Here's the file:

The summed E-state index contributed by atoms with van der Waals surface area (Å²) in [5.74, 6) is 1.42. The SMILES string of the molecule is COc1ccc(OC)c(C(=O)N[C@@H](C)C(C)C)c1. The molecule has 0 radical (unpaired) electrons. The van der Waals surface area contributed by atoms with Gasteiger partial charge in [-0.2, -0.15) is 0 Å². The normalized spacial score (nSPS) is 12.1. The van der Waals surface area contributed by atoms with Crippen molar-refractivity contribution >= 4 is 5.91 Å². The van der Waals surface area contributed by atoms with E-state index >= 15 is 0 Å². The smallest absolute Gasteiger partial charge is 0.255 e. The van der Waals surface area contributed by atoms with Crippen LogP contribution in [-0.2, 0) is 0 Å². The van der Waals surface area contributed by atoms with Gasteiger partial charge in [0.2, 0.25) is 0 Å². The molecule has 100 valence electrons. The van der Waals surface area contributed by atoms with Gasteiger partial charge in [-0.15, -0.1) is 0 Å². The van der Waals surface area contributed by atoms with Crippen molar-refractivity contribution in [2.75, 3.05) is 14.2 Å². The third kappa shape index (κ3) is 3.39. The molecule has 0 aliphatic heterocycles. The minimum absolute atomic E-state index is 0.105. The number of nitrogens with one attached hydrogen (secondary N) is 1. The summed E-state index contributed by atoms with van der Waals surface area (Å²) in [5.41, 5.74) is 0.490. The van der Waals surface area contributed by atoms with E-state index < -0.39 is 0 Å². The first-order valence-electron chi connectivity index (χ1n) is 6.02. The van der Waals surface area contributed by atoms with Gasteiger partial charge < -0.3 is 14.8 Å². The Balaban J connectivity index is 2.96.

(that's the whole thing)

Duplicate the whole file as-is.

The summed E-state index contributed by atoms with van der Waals surface area (Å²) in [5.74, 6) is 1.42. The SMILES string of the molecule is COc1ccc(OC)c(C(=O)N[C@@H](C)C(C)C)c1. The molecule has 0 radical (unpaired) electrons. The van der Waals surface area contributed by atoms with Gasteiger partial charge in [-0.2, -0.15) is 0 Å². The normalized spacial score (nSPS) is 12.1. The van der Waals surface area contributed by atoms with Crippen molar-refractivity contribution >= 4 is 5.91 Å². The van der Waals surface area contributed by atoms with E-state index >= 15 is 0 Å². The smallest absolute Gasteiger partial charge is 0.255 e. The van der Waals surface area contributed by atoms with Crippen LogP contribution in [-0.2, 0) is 0 Å². The van der Waals surface area contributed by atoms with Gasteiger partial charge in [0.2, 0.25) is 0 Å². The molecule has 100 valence electrons. The van der Waals surface area contributed by atoms with Gasteiger partial charge in [-0.15, -0.1) is 0 Å². The van der Waals surface area contributed by atoms with Crippen molar-refractivity contribution in [2.75, 3.05) is 14.2 Å². The third kappa shape index (κ3) is 3.39. The molecule has 0 aliphatic heterocycles. The minimum absolute atomic E-state index is 0.105. The number of nitrogens with one attached hydrogen (secondary N) is 1. The summed E-state index contributed by atoms with van der Waals surface area (Å²) in [5.41, 5.74) is 0.490. The van der Waals surface area contributed by atoms with E-state index < -0.39 is 0 Å². The first-order valence-electron chi connectivity index (χ1n) is 6.02. The van der Waals surface area contributed by atoms with Gasteiger partial charge < -0.3 is 14.8 Å². The Balaban J connectivity index is 2.96.